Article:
British Airways was facing industrial action on two fronts yesterday after leaders of thousands of ground staff rejected a pensions deal and most of the airline's cabin crew opted to walk out over new working practices.
More than 11,000 stewards and stewardesses are understood to have voted for stoppages over a "breakdown in industrial relations" which could ground the overwhelming majority of BA flights this month.
In a separate dispute over pensions, shop stewards belonging to the GMB general union, which represents check-in staff and baggage handlers, decided unanimously to reject a proposal to deal with the airline's £2.1bn pensions deficit.
Ed Blissett, a senior official at the GMB, said the union was "extremely angry and disappointed" about BA's plan because it disadvantaged the lowest paid in comparison with the better-paid pilots. The union, which says it has 4,500 members at the airline, will recommend members that vote against the BA blueprint in a consultative ballot and opt for industrial action.
By contrast, representatives of the British Airline Pilots Association (Balpa) unanimously accepted the proposals which involve later retirement, increased contributions and a £800m one-off cash injection into the pension fund by the company. The 3,000 members of the association will be urged to vote for the proposals in a ballot which ends on 9 February.
Amicus, which represents thousands of engineers at BA, said its shop stewards will meet on 22 January to decide whether to accept the proposal. A subsequent consultative ballot will take about three and a half weeks.
A spokesman for the Transport and General Workers' Union, which represents cabin crew and ground workers, said the organisation's officials were still involved in meetings with shop stewards and would decide whether to recommend the deal in the middle of next week.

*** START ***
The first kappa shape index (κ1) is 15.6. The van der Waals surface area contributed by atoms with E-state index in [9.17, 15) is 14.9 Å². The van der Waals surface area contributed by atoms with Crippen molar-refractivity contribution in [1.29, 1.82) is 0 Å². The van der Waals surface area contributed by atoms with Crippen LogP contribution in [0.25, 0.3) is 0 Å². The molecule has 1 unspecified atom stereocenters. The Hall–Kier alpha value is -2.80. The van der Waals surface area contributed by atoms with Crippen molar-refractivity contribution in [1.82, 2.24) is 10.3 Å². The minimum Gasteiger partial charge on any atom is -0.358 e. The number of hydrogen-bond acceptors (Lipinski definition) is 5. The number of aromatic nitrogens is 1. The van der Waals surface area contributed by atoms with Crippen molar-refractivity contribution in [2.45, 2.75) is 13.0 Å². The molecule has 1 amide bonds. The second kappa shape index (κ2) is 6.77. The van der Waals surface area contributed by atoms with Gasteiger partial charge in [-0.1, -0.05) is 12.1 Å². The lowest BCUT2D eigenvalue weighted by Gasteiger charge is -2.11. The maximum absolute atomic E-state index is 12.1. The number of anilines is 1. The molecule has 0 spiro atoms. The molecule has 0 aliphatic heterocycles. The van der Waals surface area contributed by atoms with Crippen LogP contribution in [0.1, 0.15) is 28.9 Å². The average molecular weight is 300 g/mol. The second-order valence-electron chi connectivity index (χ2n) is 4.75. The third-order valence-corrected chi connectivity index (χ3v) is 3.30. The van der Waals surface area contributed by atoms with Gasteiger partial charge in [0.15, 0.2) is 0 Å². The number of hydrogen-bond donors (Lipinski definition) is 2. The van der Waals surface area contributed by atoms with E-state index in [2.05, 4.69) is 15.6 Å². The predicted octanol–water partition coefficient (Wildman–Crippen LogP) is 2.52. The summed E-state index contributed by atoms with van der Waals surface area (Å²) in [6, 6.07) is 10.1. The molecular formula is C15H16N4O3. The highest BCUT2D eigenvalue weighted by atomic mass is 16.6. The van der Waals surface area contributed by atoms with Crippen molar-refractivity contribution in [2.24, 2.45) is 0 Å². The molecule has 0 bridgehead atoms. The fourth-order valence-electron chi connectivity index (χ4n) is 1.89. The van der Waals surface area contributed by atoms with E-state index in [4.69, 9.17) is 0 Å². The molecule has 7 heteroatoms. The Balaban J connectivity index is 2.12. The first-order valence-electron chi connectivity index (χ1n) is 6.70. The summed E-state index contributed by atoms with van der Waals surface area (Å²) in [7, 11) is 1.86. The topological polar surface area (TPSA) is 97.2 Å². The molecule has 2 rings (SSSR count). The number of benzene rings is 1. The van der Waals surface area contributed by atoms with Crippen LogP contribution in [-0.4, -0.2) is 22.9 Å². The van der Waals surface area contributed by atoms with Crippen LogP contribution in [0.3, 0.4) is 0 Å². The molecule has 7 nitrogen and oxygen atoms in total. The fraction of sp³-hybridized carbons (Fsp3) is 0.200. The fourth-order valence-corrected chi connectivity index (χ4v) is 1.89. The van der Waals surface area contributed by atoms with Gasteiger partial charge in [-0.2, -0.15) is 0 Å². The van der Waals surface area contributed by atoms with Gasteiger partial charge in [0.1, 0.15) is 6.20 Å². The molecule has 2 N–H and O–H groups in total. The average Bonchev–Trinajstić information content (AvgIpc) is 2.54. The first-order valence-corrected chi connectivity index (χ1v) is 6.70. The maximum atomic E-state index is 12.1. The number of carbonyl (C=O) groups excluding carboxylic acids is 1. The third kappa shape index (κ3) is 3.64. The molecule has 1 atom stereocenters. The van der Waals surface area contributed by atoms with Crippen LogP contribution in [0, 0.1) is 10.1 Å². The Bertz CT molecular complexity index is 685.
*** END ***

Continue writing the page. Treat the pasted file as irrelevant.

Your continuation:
A spokesman for BA said the company was disappointed by the GMB's decision. "We have just concluded 16 months of talks by accepting a proposal put forward by the trade unions," he said.
"The GMB is the smallest of the four trade unions that make up the BA Forum which issued a joint statement last Friday undertaking to recommend the proposal."
The airline said it welcomed the decision by leaders of Balpa to recommend acceptance of changes to future pension benefits.
BA said the proposed deal was aimed at securing a final-salary pension arrangement for 33,000 members of the pension scheme.
The separate ballot result among BA's 11,000 cabin crew is due to be announced on Monday, but it was known that after ballot papers were counted yesterday that there was a clear majority in favour of strikes over a range of issues.
Cabin crew have accused Willie Walsh, the chief executive of BA, of introducing "macho management" practices, pushing staff to work when unwell, driving down wage rates and eroding terms and conditions.
Management has been talking to stewards' representatives about cost-cutting measures as part of its drive to axe expenditure by £450m by March next year.Reuse content